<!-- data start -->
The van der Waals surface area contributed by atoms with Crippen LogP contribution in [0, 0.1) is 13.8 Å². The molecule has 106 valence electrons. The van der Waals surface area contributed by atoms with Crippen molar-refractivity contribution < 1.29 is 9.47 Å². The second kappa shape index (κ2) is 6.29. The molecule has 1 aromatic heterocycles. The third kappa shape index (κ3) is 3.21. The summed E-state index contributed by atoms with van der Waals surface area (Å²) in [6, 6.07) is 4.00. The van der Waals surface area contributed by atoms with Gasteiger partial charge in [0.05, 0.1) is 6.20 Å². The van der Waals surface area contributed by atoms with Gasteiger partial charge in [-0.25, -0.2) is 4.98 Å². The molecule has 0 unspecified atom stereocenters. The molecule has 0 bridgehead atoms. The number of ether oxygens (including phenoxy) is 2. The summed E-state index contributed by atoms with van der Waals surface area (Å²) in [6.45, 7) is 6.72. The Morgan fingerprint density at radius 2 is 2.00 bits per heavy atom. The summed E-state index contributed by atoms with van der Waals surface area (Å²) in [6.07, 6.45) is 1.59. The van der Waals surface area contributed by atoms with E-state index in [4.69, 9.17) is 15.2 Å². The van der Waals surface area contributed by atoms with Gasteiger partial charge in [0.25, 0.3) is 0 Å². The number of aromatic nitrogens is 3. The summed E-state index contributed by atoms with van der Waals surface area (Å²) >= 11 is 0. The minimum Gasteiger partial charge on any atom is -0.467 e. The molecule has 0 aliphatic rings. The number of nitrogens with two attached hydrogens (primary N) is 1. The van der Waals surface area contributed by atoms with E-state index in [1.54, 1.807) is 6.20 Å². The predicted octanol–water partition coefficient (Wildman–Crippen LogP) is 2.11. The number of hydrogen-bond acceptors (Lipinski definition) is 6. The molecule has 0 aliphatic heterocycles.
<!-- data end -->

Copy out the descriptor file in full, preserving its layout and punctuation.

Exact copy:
The van der Waals surface area contributed by atoms with Crippen LogP contribution in [0, 0.1) is 13.8 Å². The molecule has 106 valence electrons. The van der Waals surface area contributed by atoms with Crippen molar-refractivity contribution < 1.29 is 9.47 Å². The second kappa shape index (κ2) is 6.29. The molecule has 1 aromatic heterocycles. The third kappa shape index (κ3) is 3.21. The summed E-state index contributed by atoms with van der Waals surface area (Å²) in [6, 6.07) is 4.00. The van der Waals surface area contributed by atoms with Gasteiger partial charge in [0.05, 0.1) is 6.20 Å². The van der Waals surface area contributed by atoms with Gasteiger partial charge in [-0.25, -0.2) is 4.98 Å². The molecule has 0 unspecified atom stereocenters. The molecule has 0 bridgehead atoms. The number of ether oxygens (including phenoxy) is 2. The summed E-state index contributed by atoms with van der Waals surface area (Å²) in [6.45, 7) is 6.72. The Morgan fingerprint density at radius 2 is 2.00 bits per heavy atom. The summed E-state index contributed by atoms with van der Waals surface area (Å²) in [6.07, 6.45) is 1.59. The van der Waals surface area contributed by atoms with E-state index in [4.69, 9.17) is 15.2 Å². The van der Waals surface area contributed by atoms with Gasteiger partial charge in [0.25, 0.3) is 0 Å². The number of aromatic nitrogens is 3. The summed E-state index contributed by atoms with van der Waals surface area (Å²) >= 11 is 0. The minimum Gasteiger partial charge on any atom is -0.467 e. The molecule has 0 aliphatic rings. The number of nitrogens with two attached hydrogens (primary N) is 1. The van der Waals surface area contributed by atoms with E-state index in [1.54, 1.807) is 6.20 Å². The predicted octanol–water partition coefficient (Wildman–Crippen LogP) is 2.11. The number of hydrogen-bond acceptors (Lipinski definition) is 6. The molecule has 0 aliphatic heterocycles.